Monday, May 9, 2011

Daytona State’s BAS program reaches 500 graduates

Students earning Bachelor of Applied Science in Supervision and Management (BAS) degrees from Daytona State College will exceed 500 with May’s graduates – a milestone accomplished in five years.

“I am so proud of our graduates.  They are making a big difference in the community,” said Dr. Eileen Hamby, vice president of the College of Business Administration, who developed the program in 2006, starting with 12 students. Today almost 800 students are enrolled in the BAS program, with 90 percent of them working full time.
Many students enter the BAS program as managers looking for future promotions in the public and private sectors. Others see the degree as the springboard to graduate degrees.


For example, E5 Sgt. Stephanie Serrano from Daytona Beach was deployed to Iraq with the Army when she started working on her BAS degree. Two years later, she will receive her bachelor’s along with 258 others who are eligible to walk during commencement on May 16 at the Ocean Center.
“I am using the degree to open doors in the military that otherwise would not be open,” she said. With her 14 years of military service, Serrano hopes to be considered for officers training once she has the degree in hand. She is scheduled to be deployed again shortly after she graduates.
Serrano, 45, decided to stay with Daytona State for her bachelor’s degree, in part, because she was familiar with the college, having received a certificate and associate degree there. The Department of Defense covered the cost of her courses. “I took great advantage of that benefit,” she said.


Also graduating in May are Mark Swanson, 51, and Mark O’Keefe, 48, both captains for EVAC Ambulance. They went through the program together, looking to enhance their careers as supervisors. They needed a program that could accommodate a work schedule that could be 70 hours some weeks. And they wanted to continue to have time with their families.
“What we have learned applies to the job every day,” Swanson said. In some cases they were able to apply what they had learned the next day at work.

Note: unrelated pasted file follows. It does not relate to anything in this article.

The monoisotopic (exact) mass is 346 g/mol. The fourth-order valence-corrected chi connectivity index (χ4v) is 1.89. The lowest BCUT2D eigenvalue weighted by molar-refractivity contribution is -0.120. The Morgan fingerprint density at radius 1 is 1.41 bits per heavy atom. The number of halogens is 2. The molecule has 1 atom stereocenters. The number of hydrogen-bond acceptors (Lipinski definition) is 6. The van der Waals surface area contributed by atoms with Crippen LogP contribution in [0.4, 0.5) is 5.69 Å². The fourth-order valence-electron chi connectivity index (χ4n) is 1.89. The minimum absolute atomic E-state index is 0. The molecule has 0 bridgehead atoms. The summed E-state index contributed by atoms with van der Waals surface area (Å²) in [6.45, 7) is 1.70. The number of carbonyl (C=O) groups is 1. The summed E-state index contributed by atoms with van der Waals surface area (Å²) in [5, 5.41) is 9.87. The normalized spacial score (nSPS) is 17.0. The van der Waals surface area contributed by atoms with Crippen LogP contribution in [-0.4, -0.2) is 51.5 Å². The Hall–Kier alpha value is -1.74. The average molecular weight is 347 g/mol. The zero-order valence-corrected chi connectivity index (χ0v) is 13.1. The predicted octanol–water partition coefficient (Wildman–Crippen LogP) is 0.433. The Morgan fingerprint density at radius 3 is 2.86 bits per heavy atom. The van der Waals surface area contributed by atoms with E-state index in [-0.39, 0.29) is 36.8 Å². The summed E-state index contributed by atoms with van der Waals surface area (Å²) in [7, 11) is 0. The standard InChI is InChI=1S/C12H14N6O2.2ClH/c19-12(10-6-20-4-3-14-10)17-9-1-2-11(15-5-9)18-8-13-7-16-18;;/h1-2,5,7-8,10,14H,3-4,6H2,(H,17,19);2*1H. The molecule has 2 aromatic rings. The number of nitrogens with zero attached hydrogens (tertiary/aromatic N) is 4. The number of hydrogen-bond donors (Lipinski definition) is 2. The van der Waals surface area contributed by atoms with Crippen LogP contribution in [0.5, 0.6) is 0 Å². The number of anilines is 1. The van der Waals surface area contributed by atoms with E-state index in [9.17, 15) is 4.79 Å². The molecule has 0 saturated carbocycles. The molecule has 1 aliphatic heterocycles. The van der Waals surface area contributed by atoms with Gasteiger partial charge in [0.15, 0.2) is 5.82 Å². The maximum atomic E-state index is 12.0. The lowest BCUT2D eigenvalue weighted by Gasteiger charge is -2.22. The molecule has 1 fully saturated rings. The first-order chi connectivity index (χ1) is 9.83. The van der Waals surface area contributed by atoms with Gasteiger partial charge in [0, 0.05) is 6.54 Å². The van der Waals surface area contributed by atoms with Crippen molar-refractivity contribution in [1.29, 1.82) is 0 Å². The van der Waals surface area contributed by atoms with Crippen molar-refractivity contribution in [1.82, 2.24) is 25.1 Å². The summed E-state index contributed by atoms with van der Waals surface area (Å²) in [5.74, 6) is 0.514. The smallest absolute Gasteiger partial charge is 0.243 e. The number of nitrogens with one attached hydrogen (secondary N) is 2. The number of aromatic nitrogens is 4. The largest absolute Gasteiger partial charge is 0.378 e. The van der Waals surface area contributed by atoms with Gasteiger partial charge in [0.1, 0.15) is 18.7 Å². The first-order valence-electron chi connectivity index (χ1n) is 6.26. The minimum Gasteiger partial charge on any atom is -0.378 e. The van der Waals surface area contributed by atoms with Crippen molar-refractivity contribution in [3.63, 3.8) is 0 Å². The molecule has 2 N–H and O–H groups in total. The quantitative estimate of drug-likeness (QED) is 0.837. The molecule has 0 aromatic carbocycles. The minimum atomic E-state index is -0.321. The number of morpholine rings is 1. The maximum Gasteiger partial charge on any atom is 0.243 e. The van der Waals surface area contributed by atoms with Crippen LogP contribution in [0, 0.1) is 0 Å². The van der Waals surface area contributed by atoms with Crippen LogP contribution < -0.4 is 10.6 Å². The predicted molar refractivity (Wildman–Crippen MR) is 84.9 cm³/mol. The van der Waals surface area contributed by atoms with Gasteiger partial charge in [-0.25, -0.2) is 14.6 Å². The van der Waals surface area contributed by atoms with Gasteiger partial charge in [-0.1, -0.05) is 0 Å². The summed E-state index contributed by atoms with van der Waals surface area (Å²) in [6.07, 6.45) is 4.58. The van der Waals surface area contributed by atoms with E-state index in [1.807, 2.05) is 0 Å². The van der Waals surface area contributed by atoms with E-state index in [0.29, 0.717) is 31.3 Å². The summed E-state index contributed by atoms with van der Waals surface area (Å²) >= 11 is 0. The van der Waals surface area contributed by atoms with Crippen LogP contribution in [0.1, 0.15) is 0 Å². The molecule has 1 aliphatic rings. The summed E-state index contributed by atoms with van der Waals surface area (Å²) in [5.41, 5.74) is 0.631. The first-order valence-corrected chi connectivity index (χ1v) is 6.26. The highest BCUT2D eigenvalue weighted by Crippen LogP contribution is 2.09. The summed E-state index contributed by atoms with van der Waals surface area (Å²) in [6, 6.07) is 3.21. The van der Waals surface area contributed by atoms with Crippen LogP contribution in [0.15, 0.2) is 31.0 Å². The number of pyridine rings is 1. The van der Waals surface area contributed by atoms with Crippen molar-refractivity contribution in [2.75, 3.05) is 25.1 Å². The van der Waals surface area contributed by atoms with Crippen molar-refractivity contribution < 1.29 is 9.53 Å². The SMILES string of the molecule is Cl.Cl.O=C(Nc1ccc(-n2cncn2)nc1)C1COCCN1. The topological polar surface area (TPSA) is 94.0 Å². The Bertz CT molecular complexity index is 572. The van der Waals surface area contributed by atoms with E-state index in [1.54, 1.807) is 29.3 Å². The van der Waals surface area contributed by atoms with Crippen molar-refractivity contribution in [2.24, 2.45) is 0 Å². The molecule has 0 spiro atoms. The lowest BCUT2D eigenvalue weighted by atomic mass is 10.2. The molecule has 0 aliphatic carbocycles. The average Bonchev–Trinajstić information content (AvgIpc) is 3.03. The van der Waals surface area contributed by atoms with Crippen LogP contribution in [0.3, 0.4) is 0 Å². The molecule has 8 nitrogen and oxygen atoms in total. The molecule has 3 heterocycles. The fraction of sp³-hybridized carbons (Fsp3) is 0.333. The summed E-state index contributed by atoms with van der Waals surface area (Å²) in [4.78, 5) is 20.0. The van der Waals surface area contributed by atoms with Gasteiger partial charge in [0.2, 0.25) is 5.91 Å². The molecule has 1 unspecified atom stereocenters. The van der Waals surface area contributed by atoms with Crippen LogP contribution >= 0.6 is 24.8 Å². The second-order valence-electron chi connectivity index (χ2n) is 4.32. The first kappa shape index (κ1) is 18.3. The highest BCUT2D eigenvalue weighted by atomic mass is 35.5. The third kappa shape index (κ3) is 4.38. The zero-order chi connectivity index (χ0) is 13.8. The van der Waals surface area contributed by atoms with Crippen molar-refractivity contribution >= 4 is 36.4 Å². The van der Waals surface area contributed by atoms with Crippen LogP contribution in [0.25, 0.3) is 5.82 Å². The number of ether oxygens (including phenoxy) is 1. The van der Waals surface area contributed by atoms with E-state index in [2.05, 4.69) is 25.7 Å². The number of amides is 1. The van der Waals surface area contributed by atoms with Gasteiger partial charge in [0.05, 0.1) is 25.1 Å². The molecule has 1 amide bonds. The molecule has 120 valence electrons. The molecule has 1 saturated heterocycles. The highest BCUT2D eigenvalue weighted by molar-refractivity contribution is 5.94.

Peter Cerullo, 59, had already had a successful business career when he moved to Daytona Beach looking for a new lifestyle as a legally blind person.
“Daytona State College gave me that opportunity,” he said. Today, the Ormond by the Sea resident works as a night supervisor for the Rehabilitation Center for the Blind and Visually Impaired, the same center that helped train him to adjust to his blindness. He wants to continue his work as an advocate for the blind. But he also hopes he can serve as an example for new students entering the BAS program faced with extraordinary challenges or burdens.
Rebeca Cuellar, 37, from Palm Coast, was at a crossroads in her retail career in 2008 when the Linens  ’n Things store where she was employed closed. What she discovered was that even though she was a successful, experienced manager, she needed a bachelor’s degree to advance. “I felt like I was always stuck,” Cuellar said. A week after the store closed, she was hired to manage the Homegoods/Marshalls at the Pavilion in Port Orange.
She was looking for a degree program that was flexible enough to handle her new work schedule that at one point required 32 straight days of work.“I needed a program that had the ability to work with the way I work,” Cuellar said. She found that with the BAS program. Cuellar was able to take about 80 percent of the classes online, finishing in December 2010. Her next goal is to earn her Master’s in Business Administration from Florida International University in Miami, FL, and advance to the district manager level.
About 30 percent of the college’s BAS program graduates have gone on to such master’s-level programs at schools such as Stetson University, University of Central Florida and Bethune-Cookman University, to name a few.
Webb Shephard, 36, from DeLand, will graduate in May from Stetson University with a master’s degree in accounting. Taking the BAS courses at an accelerated pace helped prepare him for graduate school, he said.
The BAS degree is designed for students who already have an associate degree. The program is offered year round in six-week, seven-week and eight-week terms, depending on the semester.
Dr. Hamby hopes to see the program continue to grow.  “The Bachelor of Applied Science in Supervision and Management program provides opportunities for graduates to advance their careers,” she said.  “Our students learn applied skills that increase their value in the work place.”
The courses are offered 100 percent online or 50/50, meaning students may take on-site classes once a week, usually at night, and perform the rest of the work online. Some courses are also offered on weekends.
For more information, visit, or call 386-506-4227.